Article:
(Bloomberg) -- The dollar’s relentless rally has finally toppled the last Asian currency standing, with the Indonesian rupiah joining regional peers in erasing this year’s gains against the greenback.
The rupiah succumbed via a modest weakening Tuesday, even after the central bank said it intervened to shore up the exchange rate. All other Asian currencies have already retreated this year against their US peer, which has advanced in 10 of the last 11 weeks.
“Higher US yields and stronger dollar have been the key driver of the rupiah’s recent weakness,” said Vijay Kannan, a macro strategist at Societe Generale SA in Singapore. “This should continue to be a headwind for bond flows and the rupiah.”
While most emerging Asia benchmark interest rates are seen at or near their terminal levels, there is a chance the Federal Reserve will hike even more. Like all the other currencies in the region, the rupiah has now become a victim of the higher-for-longer rate mantra which has given the dollar a new lease of life.
The moves in the US currency and bonds have spilled over into broader investor sentiment in Asia this week, with the regional equity gauge closing in on a correction from its July peak.
Asian currencies do not appear likely to erase losses in the near term. US overnight indexed swaps are pricing a one-in-three chance for another 25-basis point hike in November following hawkish rhetoric this week. China’s challenging outlook will also continue to weigh on the region’s trade-dependent economies.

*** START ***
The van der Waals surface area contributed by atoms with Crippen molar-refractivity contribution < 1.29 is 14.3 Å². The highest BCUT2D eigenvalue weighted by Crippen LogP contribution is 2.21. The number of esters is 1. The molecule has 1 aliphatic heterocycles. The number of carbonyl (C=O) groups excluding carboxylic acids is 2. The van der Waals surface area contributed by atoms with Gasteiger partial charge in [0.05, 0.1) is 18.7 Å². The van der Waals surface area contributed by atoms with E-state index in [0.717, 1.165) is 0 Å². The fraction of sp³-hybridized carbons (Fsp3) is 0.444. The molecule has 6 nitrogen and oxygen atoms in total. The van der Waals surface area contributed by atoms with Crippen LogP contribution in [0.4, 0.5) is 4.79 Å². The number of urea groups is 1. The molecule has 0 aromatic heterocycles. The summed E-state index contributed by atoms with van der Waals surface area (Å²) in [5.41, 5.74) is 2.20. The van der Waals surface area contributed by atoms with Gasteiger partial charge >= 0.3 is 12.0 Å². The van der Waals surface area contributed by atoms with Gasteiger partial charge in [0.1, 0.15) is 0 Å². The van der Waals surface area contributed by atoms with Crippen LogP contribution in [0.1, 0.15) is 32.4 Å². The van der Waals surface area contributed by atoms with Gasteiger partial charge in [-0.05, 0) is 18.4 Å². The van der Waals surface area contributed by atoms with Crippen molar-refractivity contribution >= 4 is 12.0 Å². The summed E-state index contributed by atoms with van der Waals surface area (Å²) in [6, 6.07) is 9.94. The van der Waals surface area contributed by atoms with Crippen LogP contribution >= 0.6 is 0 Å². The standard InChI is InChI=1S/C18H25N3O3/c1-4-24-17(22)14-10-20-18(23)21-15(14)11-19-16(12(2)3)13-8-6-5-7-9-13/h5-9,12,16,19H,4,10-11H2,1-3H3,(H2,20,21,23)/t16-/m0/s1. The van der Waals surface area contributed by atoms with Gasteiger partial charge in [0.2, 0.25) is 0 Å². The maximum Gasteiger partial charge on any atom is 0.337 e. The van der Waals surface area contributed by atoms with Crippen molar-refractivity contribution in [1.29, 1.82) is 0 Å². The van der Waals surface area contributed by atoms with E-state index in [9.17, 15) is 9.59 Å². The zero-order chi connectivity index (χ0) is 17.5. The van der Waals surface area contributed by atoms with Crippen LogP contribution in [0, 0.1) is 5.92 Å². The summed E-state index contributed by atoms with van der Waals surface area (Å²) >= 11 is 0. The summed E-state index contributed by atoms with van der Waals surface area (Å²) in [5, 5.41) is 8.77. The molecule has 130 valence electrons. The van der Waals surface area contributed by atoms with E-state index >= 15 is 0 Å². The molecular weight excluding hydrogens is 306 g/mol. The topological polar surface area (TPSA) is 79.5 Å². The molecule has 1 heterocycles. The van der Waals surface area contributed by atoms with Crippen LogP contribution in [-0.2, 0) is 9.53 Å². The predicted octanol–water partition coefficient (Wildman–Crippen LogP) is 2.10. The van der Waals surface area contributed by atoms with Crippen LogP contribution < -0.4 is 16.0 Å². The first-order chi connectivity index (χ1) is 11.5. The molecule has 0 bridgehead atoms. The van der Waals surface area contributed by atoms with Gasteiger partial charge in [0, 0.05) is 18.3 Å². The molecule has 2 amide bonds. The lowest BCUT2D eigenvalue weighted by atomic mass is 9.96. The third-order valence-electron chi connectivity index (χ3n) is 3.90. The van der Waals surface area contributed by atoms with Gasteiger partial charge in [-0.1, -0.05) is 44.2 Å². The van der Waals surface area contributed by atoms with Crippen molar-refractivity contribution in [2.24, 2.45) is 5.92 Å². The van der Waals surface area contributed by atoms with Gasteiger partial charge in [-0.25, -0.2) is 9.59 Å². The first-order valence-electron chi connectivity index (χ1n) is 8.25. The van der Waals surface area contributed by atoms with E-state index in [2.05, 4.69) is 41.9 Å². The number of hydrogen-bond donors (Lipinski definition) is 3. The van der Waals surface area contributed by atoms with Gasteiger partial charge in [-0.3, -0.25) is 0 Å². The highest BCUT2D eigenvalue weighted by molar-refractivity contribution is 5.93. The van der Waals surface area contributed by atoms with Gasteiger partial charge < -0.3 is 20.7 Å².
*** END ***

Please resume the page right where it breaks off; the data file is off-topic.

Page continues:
The yen, the Malaysian ringgit and Thailand’s baht are among the worst performers this year, while the Taiwan dollar is trading at its weakest since 2017 against the greenback.
For the rupiah, capital outflows have also weighed, and a narrowing yield differential with the US sapped the appeal of local currency bonds. Indonesia’s policy rate is offering only a 25 basis point premium over the upper bound of the Fed fund target rate.
The rupiah dropped as much as 0.5% against the dollar on Tuesday, losing all its gains after rallying over 6% in the first four months of the year. But despite the losses, it remains Asia’s best performer in 2023.
Bolstering the rupiah is policymaker efforts to defend the currency. Bank Indonesia intervened in both the spot and domestic non-deliverable forward markets to balance supply and demand, as well as maintaining expectations, according to Edi Susianto, executive director for monetary management.
“Bank Indonesia’s defense is likely no silver bullet and likely limited to smoothing moves,” said Audrey Ong, a strategist at Barclays Bank Plc.
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